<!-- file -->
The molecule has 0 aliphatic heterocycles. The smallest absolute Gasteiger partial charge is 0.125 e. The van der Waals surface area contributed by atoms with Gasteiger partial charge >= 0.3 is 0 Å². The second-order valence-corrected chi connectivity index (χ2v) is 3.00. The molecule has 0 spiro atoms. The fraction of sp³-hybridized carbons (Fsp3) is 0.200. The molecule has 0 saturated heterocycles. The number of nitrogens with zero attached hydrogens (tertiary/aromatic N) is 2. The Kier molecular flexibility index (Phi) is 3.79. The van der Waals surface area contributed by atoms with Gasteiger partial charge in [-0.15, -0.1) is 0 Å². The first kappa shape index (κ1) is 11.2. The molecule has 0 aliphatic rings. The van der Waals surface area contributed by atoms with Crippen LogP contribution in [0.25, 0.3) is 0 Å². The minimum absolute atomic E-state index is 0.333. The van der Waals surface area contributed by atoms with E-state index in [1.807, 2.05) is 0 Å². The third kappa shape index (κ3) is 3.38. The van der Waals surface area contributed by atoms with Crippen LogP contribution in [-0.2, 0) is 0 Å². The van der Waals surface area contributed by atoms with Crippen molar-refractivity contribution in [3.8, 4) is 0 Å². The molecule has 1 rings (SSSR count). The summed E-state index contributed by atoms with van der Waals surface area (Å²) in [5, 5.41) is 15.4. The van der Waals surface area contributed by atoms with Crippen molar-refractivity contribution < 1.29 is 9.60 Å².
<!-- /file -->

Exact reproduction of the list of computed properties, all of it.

The molecule has 0 aliphatic heterocycles. The smallest absolute Gasteiger partial charge is 0.125 e. The van der Waals surface area contributed by atoms with Gasteiger partial charge >= 0.3 is 0 Å². The second-order valence-corrected chi connectivity index (χ2v) is 3.00. The molecule has 0 spiro atoms. The fraction of sp³-hybridized carbons (Fsp3) is 0.200. The molecule has 0 saturated heterocycles. The number of nitrogens with zero attached hydrogens (tertiary/aromatic N) is 2. The Kier molecular flexibility index (Phi) is 3.79. The van der Waals surface area contributed by atoms with Gasteiger partial charge in [-0.15, -0.1) is 0 Å². The first kappa shape index (κ1) is 11.2. The molecule has 0 aliphatic rings. The van der Waals surface area contributed by atoms with Crippen LogP contribution in [0.25, 0.3) is 0 Å². The minimum absolute atomic E-state index is 0.333. The van der Waals surface area contributed by atoms with E-state index in [1.807, 2.05) is 0 Å². The third kappa shape index (κ3) is 3.38. The van der Waals surface area contributed by atoms with Crippen LogP contribution in [-0.2, 0) is 0 Å². The van der Waals surface area contributed by atoms with Crippen molar-refractivity contribution in [3.8, 4) is 0 Å². The molecule has 1 rings (SSSR count). The summed E-state index contributed by atoms with van der Waals surface area (Å²) in [5, 5.41) is 15.4. The van der Waals surface area contributed by atoms with Crippen molar-refractivity contribution < 1.29 is 9.60 Å².